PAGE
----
But in the wake of the September 11 terrorist attacks, the executive branch argued the Constitutional balance of power needed to be realigned, giving it freedom to act swiftly and with moral authority. As the deliberative body, Congress’ authority to authorize military deployment was meant to ensure no single individual could run headlong into war. But, as the executive branch argued at the time, this also prevented it from quickly striking back against those who had attacked it.
Congress obliged the executive and passed two authorizations on the use of military force (AUMFs) in 2001 and 2002. The first AUMF authorized the president to “use all necessary and appropriate force against those nations, organizations, or persons he determines planned, authorized, committed, or aided the terrorist attacks that occurred on September 11, 2001, or harbored such organizations or persons, in order to prevent any future acts of international terrorism against the United States by such nations, organizations or persons.”
The 2002 AUMF gave the president similar authority to begin the war in Iraq, but required that the president notify Congress no later than 48-hours after he’d decided to deploy military force.
For the past 20 years, the AUMFs have been the basis for U.S. military action in the Middle East. They have nullified the Constitutional requirement that Congress ultimately direct military action by declaring war and made the president, not the legislature, the driver of military action. Because the language used to give the president such sweeping and unilateral authority is vague, the AUMFs have been used to justify military strikes, like Biden’s recent strike against Syria, in areas of the world where Congress has not authorized military activity. Successive presidents are each able to use the AUMFs to give cover to actions that stray further and further from their purpose because neither bill included a sunset date.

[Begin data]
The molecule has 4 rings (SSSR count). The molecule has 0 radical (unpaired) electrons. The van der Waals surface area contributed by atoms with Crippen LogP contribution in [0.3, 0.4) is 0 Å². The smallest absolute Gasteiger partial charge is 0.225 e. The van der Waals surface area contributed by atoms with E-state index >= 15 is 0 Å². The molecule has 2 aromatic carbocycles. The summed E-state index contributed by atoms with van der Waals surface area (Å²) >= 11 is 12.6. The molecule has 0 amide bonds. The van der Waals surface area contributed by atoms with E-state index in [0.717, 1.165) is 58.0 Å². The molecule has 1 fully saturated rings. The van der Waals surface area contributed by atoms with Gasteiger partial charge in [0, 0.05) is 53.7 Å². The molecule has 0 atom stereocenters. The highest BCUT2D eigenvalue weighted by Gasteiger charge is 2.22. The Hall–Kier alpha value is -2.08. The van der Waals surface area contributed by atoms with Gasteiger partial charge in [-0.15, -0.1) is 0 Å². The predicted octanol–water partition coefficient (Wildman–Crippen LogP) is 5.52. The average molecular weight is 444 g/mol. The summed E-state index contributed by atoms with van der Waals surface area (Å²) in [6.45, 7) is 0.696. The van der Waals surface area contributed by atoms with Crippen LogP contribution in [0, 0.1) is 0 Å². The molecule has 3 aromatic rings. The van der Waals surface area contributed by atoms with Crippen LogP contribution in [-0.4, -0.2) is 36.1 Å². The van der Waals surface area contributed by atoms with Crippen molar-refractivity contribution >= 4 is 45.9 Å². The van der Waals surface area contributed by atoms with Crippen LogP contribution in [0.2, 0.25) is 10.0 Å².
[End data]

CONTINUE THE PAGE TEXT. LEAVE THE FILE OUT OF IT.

AUMFs pervert the Constitutional order, which is significant not only because it affects rule of law, but because it has policy implications, too.
The decision to go to war, even when very clear provocation seems to justify a military response, is a weighty one. It’s Congress’ responsibility to debate that and discover whether reasons for entry into international debate that appear compelling on their service are really just a smoke-screen for advancing the narrower interests of politicians.